County commissioners call this a "public calamity" and "urgent public necessity." Doing so allows them to be exempt from normal bidding requirements and to move forward with the purchase of new voting machines.
Commissioners unanimously voted the purchase, lease or seek another replacement for eSlate voting machines.
"You have to do what you have to do in a circumstance like this, and we have an election to conduct on November 2," said Harris County Judge Ed Emmett.
The fire at Harris County's Election Technology Center destroyed nearly all of its voting machines; 10,000 pieces of equipment with an estimated value of $30 million. That left the county scrambling.
County Clerk Beverly Kaufman has asked some surrounding counties for help, and now the secretary of state is asking municipalities around the state to share what machines they can.
"We're getting 10 here, 20 there, 100 here, and it's just not going to add up to all we need," said Kaufman.
The good news is insurance covers the losses from the fire. Kaufman now has approval to contract for 2,600 eSlate machines to replace some of those lost. She's not sure if they will eventually have enough to cover every precinct on Election Day.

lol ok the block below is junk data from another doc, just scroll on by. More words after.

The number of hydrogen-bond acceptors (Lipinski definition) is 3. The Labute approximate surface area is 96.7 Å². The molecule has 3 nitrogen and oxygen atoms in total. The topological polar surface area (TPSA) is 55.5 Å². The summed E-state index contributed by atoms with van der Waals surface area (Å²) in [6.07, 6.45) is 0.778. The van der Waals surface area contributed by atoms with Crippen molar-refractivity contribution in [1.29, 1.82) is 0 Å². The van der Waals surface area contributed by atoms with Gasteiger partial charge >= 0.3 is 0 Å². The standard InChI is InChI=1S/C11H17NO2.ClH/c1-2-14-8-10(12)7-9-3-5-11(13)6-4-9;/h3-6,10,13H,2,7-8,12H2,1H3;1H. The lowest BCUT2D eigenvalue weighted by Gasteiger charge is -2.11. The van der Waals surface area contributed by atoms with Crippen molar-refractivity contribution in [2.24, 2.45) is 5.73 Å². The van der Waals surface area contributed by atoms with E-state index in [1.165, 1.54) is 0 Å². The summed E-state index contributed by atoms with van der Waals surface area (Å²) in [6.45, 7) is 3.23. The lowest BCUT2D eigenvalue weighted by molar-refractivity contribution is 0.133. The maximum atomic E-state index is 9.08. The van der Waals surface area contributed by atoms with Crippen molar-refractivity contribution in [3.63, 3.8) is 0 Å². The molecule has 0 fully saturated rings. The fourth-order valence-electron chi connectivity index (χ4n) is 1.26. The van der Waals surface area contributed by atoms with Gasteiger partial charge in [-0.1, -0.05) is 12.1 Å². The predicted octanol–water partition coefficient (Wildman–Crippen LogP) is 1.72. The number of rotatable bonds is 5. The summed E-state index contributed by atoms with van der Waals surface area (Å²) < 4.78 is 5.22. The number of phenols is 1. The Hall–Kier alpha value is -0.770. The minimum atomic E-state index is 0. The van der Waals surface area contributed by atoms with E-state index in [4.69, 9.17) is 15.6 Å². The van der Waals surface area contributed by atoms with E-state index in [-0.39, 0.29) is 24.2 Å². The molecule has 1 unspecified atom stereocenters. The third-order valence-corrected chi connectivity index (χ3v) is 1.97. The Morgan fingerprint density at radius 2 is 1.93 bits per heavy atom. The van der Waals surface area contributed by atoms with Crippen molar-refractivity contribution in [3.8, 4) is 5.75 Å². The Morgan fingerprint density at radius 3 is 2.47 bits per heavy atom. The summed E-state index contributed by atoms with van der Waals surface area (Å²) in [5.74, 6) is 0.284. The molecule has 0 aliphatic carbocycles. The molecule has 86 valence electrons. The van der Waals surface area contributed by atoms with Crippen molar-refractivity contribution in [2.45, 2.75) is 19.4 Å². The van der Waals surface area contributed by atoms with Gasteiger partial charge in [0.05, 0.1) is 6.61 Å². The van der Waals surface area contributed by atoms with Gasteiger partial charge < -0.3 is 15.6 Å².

Where they don't have enough machines, the county has now approved use of paper ballots. Some elected leaders have written a letter to the U.S. Department of Justice, calling for heightened scrutiny of this process.
"We just want to be clear as members that we protect the rights of all voters and particularly are concerned about consolidation of precincts," said Rep. Garnett Coleman (D) of Houston.
Consolidating, or reducing the number of places one can vote, is something Kaufman guarantees will not happen.
County leaders also say they're in somewhat of a bind because early voting days and hours, by law, cannot be extended. They encourage you to vote early to avoid any snafus that might happen Election Day.